Going into the debate of Apple vs Google is already missing the point, both are part of the same mobile conglomerate.
> I’m an engineer, I have a desktop and a laptop I can install whatever I want on. I’m ok with not doing that on my phone. In fact, I don’t want that experience on my phone.
I want that, phones are just computers like any others and having two companies control the worldwide app market without any competition is terrible. It's not just me who want that, it's that society and the global economy needs that.
Even on Linux you can see that this "moderation" is beneficial. No software will land in the repositories that spy on the users, and its uncommon to install software outside those repos that ship with your distro.
Which demonstrates that this works perfectly well without restricting users from installing software outside of the repositories.
You want the App Store to exist. You don't want it to be mandatory.
You should not buy their excuses about so-called security, it always has been about control.
Settings -> AppleID -> Subscriptions?
It’s on your phone? You don’t have to use iTunes at all? I wouldn’t have even thought to use iTunes? Unsubscribing is the easiest thing in the world - much easier than PayPal. It’s right there in the Settings app.
I generally agree with this sentiment, but still feel that the fee % itself is a significant part of the problem and worth to tackle it in parallel.
My concern is that Google/Apple have lots of direct/indirect advantages against its payment competitors as platform holders and I'm 90% sure that they're willing to exercise that position to keep the dominance of their payment solutions. And I think they have a good chance of winning. We need to push them in all possible directions even if some approaches don't work.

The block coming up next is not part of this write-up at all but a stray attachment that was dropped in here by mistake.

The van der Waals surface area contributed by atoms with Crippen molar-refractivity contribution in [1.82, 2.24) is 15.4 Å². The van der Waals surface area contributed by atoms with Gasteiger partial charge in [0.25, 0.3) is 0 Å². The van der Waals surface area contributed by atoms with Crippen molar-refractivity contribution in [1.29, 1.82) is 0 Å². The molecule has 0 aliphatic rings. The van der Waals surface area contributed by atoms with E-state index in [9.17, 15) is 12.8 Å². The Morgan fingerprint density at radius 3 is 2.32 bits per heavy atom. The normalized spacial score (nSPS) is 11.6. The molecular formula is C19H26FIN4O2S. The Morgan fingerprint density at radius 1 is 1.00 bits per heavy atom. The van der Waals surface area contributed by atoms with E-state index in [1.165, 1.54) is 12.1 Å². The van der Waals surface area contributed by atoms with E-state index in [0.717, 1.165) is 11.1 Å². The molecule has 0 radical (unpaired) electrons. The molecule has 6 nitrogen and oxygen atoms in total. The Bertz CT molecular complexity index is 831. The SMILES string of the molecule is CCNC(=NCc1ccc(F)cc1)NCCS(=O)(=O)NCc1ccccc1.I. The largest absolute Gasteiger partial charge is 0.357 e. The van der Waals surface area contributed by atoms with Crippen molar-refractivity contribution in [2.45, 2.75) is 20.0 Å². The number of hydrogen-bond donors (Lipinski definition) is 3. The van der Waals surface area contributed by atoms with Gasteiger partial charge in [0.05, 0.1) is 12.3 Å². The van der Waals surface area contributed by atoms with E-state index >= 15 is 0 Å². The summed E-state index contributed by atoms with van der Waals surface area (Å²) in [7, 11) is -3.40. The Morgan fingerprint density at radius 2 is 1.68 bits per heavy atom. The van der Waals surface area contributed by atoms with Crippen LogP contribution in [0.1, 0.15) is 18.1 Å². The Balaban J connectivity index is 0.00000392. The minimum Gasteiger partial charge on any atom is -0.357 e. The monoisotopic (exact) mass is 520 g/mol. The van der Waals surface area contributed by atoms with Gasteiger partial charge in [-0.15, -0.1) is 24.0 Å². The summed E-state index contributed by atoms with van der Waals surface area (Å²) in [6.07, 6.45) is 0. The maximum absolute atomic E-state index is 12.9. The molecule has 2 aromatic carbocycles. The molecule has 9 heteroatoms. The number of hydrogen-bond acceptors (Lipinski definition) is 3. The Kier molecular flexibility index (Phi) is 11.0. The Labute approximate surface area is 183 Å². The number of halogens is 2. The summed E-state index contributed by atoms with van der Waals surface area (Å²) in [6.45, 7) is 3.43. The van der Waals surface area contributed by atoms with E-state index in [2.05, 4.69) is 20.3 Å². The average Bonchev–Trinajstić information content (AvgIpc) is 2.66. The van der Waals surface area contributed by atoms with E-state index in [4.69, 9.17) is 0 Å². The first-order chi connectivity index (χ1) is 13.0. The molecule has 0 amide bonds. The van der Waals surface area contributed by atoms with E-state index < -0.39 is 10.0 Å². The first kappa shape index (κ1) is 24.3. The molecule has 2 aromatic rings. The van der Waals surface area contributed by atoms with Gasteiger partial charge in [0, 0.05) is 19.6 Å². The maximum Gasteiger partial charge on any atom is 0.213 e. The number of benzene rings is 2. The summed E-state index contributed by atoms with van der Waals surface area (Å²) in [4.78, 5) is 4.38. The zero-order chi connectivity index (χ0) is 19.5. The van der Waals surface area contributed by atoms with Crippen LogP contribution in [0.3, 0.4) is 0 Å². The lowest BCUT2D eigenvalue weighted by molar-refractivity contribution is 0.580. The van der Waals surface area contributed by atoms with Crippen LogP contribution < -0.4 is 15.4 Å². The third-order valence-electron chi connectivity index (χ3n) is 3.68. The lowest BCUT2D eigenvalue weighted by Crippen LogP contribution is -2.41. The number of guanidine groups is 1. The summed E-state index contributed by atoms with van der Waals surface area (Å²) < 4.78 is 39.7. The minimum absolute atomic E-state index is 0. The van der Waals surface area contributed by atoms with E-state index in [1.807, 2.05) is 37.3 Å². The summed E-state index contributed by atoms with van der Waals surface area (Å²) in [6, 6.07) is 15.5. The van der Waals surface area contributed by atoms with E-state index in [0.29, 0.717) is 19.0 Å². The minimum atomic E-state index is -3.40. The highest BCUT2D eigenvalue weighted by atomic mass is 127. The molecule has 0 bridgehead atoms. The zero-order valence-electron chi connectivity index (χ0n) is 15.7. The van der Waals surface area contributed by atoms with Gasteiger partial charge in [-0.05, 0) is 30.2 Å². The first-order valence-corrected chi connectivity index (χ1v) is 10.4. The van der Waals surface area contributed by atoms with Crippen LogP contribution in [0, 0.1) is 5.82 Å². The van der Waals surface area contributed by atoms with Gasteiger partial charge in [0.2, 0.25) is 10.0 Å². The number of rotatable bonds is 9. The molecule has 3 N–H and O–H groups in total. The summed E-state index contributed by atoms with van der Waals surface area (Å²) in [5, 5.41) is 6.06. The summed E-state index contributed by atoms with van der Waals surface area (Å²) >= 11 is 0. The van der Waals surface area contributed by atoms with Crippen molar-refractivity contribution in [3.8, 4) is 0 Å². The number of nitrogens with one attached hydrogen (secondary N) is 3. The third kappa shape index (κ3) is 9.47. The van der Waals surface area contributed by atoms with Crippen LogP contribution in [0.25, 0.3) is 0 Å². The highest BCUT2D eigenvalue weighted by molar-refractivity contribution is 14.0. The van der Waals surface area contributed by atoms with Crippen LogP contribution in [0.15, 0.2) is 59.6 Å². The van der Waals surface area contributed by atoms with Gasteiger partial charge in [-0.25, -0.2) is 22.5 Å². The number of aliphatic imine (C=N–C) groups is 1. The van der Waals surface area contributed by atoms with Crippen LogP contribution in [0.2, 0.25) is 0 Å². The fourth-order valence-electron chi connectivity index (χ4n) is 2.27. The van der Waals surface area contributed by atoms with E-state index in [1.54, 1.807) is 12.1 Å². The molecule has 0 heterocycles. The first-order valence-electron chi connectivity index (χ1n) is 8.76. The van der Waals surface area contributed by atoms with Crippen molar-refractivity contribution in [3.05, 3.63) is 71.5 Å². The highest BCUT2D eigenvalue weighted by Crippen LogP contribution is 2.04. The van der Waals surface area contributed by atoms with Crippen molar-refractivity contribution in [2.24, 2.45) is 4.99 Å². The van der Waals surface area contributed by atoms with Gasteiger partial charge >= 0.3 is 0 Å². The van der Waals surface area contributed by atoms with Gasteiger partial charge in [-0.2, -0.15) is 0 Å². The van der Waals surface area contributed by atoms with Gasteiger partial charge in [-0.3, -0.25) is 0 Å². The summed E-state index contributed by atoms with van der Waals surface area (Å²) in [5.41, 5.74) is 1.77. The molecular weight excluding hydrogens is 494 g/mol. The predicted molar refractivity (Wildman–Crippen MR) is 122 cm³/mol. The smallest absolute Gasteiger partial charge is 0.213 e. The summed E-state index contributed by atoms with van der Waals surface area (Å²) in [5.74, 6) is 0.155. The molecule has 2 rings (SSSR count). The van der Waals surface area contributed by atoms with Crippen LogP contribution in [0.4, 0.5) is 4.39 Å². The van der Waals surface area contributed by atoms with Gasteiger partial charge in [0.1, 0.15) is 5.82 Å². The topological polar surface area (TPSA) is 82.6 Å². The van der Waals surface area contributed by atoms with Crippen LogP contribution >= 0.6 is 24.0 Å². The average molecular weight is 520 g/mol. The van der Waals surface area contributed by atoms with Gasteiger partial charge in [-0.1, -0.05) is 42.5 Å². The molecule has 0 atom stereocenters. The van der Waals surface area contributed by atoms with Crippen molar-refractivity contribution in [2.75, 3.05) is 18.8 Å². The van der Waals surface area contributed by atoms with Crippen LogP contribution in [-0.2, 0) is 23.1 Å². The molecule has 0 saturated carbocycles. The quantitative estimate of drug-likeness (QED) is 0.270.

Did it occur to you that if a user is not the final authority who decides which apps should run on the device, he is not really owning the device, but merely leasing it, under some strict terms?
Consumers can continue to use app-store payments if they wish (and I bet the vast majority would), but developers and companies can no longer complain about Apple's monopoly over payment processing.
Also who is to say the developer would charge less? Let's say, for example, a company called ezpay charges $1 per transaction. If an IAP costs $10, they make $7 off the user who buys via Apple, and $9 off the user that buys via ezpay API in the app. They could lower the ezpay price to $8 and still only make $7, but why bother?
Only the tiniest % of HN idealists will pay 30% extra to have it go through Apple.
Google One already charges you less if you subscribe via web or android. They just haven't been allowed to advertise this fact in the iOS app.
Also, it should be telling that if you are using an App which only offers: Sketchy Payment Processor, that the app itself is sketchy, so just go use another app.